CD Review: In Good Hands, by Declaration Trio

Some time ago I did a half-review of an EP by a new group called Declaration who’s been appearing with the Booth Brothers in concert. Some weeks ago, group owner and baritone Jake Sammons sent me the mastered tracks from the full project. I am only now getting around to doing a review.

(Note: Some material from this review  overlaps with the EP review.)

1. Come to the Water: Mosie Lister gave Declaration the first cut on this mellow song of invitation. This has made a good opening number for the group.

2. Too Near Home: Classic convention fare, originally done by the Happy Goodmans. Declaration handles it ably.

3. I Call it Home: After listening to the entire project, I still say this Squire Parsons tune is the clear stand-out. The song itself is gorgeous, and Jake Sammons (who should remind listeners strongly of Ronnie Booth), turns in the project’s strongest vocal performance. Even though he is officially the baritone singer for the group, I believe he could easily shift to lead. This number is worthy of the Booth Brothers.

4. In Good Hands: Lead singer Kasey Kemp carries the title track, a pleasant, country-flavored word of encouragement.

5. I Can’t Even Walk: This song is a little over-done, but Joshua Horrell does an enjoyable and enthusiastic cover of it. It suits his voice.

6. Try a Little Kindness: Tossing a little old, sappy country into the mix—a fun song, even if the lyric is rather weak.

7. I’d Still Walk With Jesus: Sammons returns, still channeling his inner Ronnie Booth. This song has a classic swing to it. The lyrics are a bit of a head-scratcher for me though. The chorus says “And if there were no heaven for me when I die, I’d still walk with Jesus here in this life.” Yet… supposing for a moment that there really were no eternal paradise, wouldn’t that take away the whole point of Jesus’ death and resurrection, which was to give us everlasting life? Something to think about.

8. The Perfect Rose: Josh Horrell turns in a silky-smooth performance on this pretty tune I don’t recognize. Since I can’t find it anywhere else, I’m going to assume it’s new. [Edit: The actual title is “Where Flowers Bloom,” and it is NOT the Dottie Rambo song. For some reason my copy did not have the real title.] Both the lyrics and the melody are sweetly crafted. This is the second-best song on the project behind “I Call it Home.”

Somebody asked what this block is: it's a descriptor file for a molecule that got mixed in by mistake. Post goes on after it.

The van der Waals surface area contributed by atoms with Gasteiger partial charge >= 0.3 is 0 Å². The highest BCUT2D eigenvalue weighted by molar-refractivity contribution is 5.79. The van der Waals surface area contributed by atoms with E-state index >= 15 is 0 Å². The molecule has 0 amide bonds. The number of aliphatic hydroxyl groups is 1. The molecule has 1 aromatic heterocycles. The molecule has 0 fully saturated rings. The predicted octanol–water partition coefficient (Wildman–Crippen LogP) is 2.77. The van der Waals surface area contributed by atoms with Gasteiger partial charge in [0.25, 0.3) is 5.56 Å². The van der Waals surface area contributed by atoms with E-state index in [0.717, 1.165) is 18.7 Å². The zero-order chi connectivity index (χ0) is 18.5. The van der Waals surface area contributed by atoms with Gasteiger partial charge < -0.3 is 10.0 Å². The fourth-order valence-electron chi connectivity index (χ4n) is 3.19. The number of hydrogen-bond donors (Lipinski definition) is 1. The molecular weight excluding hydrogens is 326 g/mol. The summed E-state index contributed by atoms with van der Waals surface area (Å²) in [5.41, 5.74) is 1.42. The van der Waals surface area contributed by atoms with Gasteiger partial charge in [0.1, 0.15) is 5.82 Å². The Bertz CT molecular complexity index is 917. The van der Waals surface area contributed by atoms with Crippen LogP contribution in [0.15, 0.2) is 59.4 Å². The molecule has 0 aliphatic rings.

9. I’ve Got a Reservation: A Squire Parsons heaven song—fun snappy little piece.

10. I Know He Loves Me: Horrell takes the lead on this well-crafted closing number, I’m presuming another new song. [Edit: Jake later told me that it was co-written by him and Jim Brady.] Yet it feels like it’s been around for a while. I’ll say this is my third favorite on the project.

Sammons has said that Declaration wants this project to feel “like a handshake.” Meaning it’s not intended to “wow” people, but just to serve as a warm introduction to the group (though they have already recorded two projects, but this is their first mainstream release).The songs were largely selected for the moments they needed in their live show. There’s a good balance of slower and up-tempo songs, but the project as a whole retains a very mellow feel. It makes for a similar listening experience to one of the Booth Brothers’ old 90s projects. However, their live shows are more varied since they have several albums to draw from. Hence, they can’t be gauged by this album alone.

Vocally, this group shows promise. Kemp gives the group a pleasant and distinctive voice, Sammons is the glue that holds them together, and Horrell brings an endearing, youthful sound to the blend. With some good training he could blossom even further.

Declaration already has the sound. Now they just need more songs. Meanwhile, I expect this is far from the last we will hear of them.

Review copy provided.

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8 thoughts on “CD Review: In Good Hands, by Declaration Trio

    1. Thanks—I looked it up and that’s correct. I’ve been unable to find any sound clips or lyrics, so I can’t tell for sure if that’s the same one, but it could be. Jake could tell me for sure.

      1. quartet-man

        “I got the album digitally without liner notes.”
        You used your finger to type it in and order online? 😉
        I would ask to return it or at least have them send you the liner notes to go with the CD you have. 😉

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